His uncle shushed, and rode on silently.

After what seemed like a long time, Raghu uncle parked his bike before a large, concrete, morose looking building. A lot of people were moving in and out of the entrance, and a large number of them were nurses in white gowns. He read the board in front of the hospital with some difficulty: “Jeya Hospitals”.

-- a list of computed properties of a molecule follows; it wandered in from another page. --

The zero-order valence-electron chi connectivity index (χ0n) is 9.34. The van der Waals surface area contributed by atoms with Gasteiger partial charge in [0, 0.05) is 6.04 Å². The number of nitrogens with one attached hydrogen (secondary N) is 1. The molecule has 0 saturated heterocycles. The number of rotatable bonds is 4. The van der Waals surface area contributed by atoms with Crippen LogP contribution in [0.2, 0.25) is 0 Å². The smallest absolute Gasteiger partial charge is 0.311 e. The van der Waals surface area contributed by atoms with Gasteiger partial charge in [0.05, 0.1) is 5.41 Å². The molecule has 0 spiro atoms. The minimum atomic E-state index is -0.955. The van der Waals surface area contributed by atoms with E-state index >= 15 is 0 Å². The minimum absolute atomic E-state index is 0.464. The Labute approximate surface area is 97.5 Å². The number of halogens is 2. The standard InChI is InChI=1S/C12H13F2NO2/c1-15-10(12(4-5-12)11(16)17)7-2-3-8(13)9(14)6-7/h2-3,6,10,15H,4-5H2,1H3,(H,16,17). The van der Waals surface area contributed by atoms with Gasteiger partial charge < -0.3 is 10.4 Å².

Rishi hated hospitals. His mother often took him along for check-ups, and he felt uncomfortable seeing people hastening around. He was also scared of doctors, who wouldn’t think twice about using an injection on you if you annoy them. The last thing he wanted was to take half-a-day off from school and spend it in a dreary hospital. They walked past the reception to a waiting lobby, took the stairs to the second floor, and crossed a row of rooms to reach a door marked as “1906”. Raghu uncle knocked once, and opened the door. Rishi was surprised to see his paternal grandparents; his patti half out of the chair to open the door, and his thatha sitting as he always did, indifferent to the surroundings. Mom rarely got along with his grandpa and grandma. His mother herself was in the lying in the patient’s bed, craning her neck out to see the door. As soon as she spotted him, she ignored the protests of Raghu uncle and sat up on the bed with difficulty, extending her arms to him. Rishi held her, and she hugged him fiercely. The visibly embarrassed boy freed himself from her grasp. His features unconsciously started twisting into a frown of annoyance -- he had told her about a thousand times that he didn’t like her showing such affection in public – but he remembered that she was bed-ridden, and softened a little.